> This means I will not condemn the poor if they have to break this
      precept out of poverty.
      > REFRAIN FROM SEXUAL MISCONDUCT: this means I will respect the
      relationships of others and will not seek out sexual relations with
      those already committed to others.
      > This means I will only have sexual relations with adults in a
      situation of love and long-term commitments.
      > This does not mean celibacy or an endorsement of heterosexuality as
      the "norm." Buddhism has never had a single sexual ethic which
      transcended time and space. Rather it adopted whatever sexual mores of
      the lands it entered and changed as the mores changed. I hold that one's
      sexual orientation has no bearing on practice, as long as, my previous
      statements are kept in mind and followed.
      > REFRAIN FROM UNTRUTHFUL SPEECH: this means I will speak the truth.
      > This means I will speak truth to Power and struggle against its
      system of lies and deceits, which maintain its systems of poverty.
      > This does not mean I will have to speak the truth if I feel by doing
      so will endanger the innocent lives of other beings.
      > REFRAIN FROM INTOXICATION: this means I will not use chemicals to
      become mindless.
      > This means I will struggle against the system which provides the
      chemicals to make the poor and working classes mindless in order to
      maintain their power and wealth.
      > This does not mean I am against the moderate use of alcohol. There
      does appear to be health benefits from moderate use. As always stick to
      the middle path between the extremes of indulgence and abstinence.
      > In conclusion, the precepts are more important as social practice
      than as individual practice. They are something we try to do for the
      benefit of others. So while it is true that practicing them will not
      result in Nirvana, but at least we will not turn this world into Hell.
      >
      >
      >
      >
      > toraginus toraginus@... wrote:
      > I sometimes wonder how much concern there is about social justice
      within Jodo Shinshu. Part of my particular Catholic upbringing was
      concern that all people receive a fair shake. The Church has teachings
      on social justice.
      >
      > Within Buddhism, and I have been around the track, one sees some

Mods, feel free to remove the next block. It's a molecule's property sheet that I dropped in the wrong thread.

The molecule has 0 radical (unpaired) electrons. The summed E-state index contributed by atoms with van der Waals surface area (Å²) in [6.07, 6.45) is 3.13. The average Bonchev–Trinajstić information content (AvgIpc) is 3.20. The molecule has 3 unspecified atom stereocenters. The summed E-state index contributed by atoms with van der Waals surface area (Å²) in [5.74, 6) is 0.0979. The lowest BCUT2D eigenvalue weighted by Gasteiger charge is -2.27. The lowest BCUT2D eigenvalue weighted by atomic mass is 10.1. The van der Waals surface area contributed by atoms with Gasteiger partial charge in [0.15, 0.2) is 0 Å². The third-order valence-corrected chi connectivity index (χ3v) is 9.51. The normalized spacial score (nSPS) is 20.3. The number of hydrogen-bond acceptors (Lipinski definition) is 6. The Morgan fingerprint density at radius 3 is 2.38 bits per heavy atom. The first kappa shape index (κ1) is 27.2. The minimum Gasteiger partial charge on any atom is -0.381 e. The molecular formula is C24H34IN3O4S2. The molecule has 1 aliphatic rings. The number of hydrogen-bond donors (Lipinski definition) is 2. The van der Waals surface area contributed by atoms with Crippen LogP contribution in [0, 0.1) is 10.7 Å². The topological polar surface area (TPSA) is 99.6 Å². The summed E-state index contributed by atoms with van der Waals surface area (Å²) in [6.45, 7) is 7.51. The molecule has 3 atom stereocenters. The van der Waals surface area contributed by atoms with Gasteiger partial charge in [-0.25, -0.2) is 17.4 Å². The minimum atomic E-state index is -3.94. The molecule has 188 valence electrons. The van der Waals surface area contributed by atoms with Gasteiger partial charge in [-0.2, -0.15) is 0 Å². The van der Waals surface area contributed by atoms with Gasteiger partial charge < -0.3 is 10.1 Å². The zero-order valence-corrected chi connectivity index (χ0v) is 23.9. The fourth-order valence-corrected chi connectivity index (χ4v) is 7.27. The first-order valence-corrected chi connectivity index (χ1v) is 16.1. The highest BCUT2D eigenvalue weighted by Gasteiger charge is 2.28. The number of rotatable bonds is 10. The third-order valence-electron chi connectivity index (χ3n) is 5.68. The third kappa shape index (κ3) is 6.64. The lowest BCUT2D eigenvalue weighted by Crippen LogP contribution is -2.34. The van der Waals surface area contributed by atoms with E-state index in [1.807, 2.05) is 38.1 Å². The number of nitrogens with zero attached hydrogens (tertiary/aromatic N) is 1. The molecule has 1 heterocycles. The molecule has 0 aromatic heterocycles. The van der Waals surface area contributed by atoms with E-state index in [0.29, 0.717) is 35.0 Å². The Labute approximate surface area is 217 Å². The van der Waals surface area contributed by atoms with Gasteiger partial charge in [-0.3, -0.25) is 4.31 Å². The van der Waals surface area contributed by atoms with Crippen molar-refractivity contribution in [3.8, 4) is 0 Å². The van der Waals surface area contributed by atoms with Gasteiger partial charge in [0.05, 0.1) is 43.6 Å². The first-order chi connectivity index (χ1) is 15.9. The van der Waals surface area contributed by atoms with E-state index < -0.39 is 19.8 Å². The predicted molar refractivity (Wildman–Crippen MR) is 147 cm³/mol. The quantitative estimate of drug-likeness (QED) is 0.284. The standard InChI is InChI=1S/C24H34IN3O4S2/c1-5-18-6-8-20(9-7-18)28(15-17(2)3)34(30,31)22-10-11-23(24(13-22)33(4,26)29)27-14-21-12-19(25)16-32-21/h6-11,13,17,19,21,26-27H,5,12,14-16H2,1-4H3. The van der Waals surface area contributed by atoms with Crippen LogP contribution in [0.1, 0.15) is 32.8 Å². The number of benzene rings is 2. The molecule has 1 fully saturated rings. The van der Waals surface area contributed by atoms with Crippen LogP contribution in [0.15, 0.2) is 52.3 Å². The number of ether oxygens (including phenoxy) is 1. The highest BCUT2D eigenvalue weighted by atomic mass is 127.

concern also. The Turning Wheel, is a Buddhist journal of engaged
      Buddhism. Seldom do I see any article by a Shin Buddhist within its
      pages. Sulak Sivaraksa is a Thai activist for a more humane and livable
      world. This Theravadin Buddhist has written a number of books on the
      subject, and was exiled for awhile from his native Thailand for
      activism. There are Zen groups that stage sit-ins (zazen-ins) for peace
      and for the environment.
      >
      > Question: Why do I detect not much activity or interest in social
      justice, peace movements, environmental action among Shin Buddhists?
      >
      > I know that Japanese Americans have not had a very comfortable
      experience always in America. When they first arrived, they were
      ostracized, and, eventually laws were passed restricting their rights.
      During WWII, they were interned.
      >
      > So, these experiences would make them hesitant to engage these
      issues, and, they may feel that they have been the victims of social
      injustice.
      >
      > However, what worries me about Jodo Shinshu is that it is sometimes
      accused of being other-worldly ---looking forward to the Pure Land after
      death.
      >
      > Once one has experienced shinjin, it's conceivable that a person would
      not be interested as much in helping to improve the actual world we live
      in.
      >
      > I'd appreciate the thoughts of other Shin Buddhists. I live nowhere
      near a temple, to get a take on the Shin community. As an Outreach BCA
      member, I receive The Wheel of Dharma BCA newspaper monthly, but I never
      recall seeing anything on the topics of social justice or the
      environment in it.
      >
      > toraginus
      >
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      >
      > Jim Davis
      > Ozark Bioregion, USA
      >
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      >